The scene was different at Quintino Facci II, a free public clinic not far from Jardim Jandaia. That same day, families overflowed onto the sidewalk out front. Inside, patients received intravenous saline in a sweltering hallway with blackish mold stains on the ceiling. Viviane da Conceicao da Rocha, 20, sat on a wooden bench alone in the hallway. Eight months pregnant, she works at a supermarket. She had spent seven hours at the clinic the previous day.

"The doctor didn't even examine me," she said. "She just had me take saline," a standard treatment for dehydration caused by dengue. Rocha had returned because her symptoms didn't go away, and a different doctor told her that she might have Zika. Now she was waiting to give blood for a test. This time she would spend four hours at the clinic.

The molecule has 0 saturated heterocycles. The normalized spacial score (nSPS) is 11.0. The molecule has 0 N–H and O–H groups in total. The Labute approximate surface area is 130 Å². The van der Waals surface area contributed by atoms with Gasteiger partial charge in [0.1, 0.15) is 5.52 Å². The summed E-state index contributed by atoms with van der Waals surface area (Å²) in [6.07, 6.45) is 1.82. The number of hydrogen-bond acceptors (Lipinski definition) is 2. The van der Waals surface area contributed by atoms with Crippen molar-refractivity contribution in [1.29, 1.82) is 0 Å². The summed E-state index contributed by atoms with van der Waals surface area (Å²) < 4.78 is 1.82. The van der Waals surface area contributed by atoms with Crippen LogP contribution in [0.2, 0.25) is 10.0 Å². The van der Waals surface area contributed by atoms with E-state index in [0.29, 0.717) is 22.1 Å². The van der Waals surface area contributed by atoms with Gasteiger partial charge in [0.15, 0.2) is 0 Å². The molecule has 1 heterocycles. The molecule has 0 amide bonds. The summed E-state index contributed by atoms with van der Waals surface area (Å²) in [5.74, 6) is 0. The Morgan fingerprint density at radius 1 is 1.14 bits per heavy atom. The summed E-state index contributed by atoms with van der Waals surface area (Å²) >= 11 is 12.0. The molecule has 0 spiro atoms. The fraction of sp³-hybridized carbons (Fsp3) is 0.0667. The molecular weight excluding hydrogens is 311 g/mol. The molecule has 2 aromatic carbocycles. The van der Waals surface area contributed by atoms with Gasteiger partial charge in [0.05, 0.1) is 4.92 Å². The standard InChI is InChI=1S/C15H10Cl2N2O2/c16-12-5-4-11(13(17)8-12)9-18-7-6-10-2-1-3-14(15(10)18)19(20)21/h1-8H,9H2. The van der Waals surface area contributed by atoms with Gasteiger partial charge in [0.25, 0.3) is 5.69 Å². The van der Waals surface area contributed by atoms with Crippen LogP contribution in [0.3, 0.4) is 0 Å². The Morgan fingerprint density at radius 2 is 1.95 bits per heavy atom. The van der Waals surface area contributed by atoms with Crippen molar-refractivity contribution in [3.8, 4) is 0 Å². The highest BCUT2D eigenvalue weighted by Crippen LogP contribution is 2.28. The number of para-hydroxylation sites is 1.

Ribeirao Preto's health secretary, Stenio Miranda, says the city is doing its best with limited resources to contain dengue and Zika. Asked about Ribeirao's fame as a Brazilian California, he lamented that the comparison had ever been made.

"It created expectations that don't have any basis in reality," he said. "We have a middle class with a fairly high standard of living. But like the rest of Brazil, we also have scandalous inequality."

© 2016 The Washington Post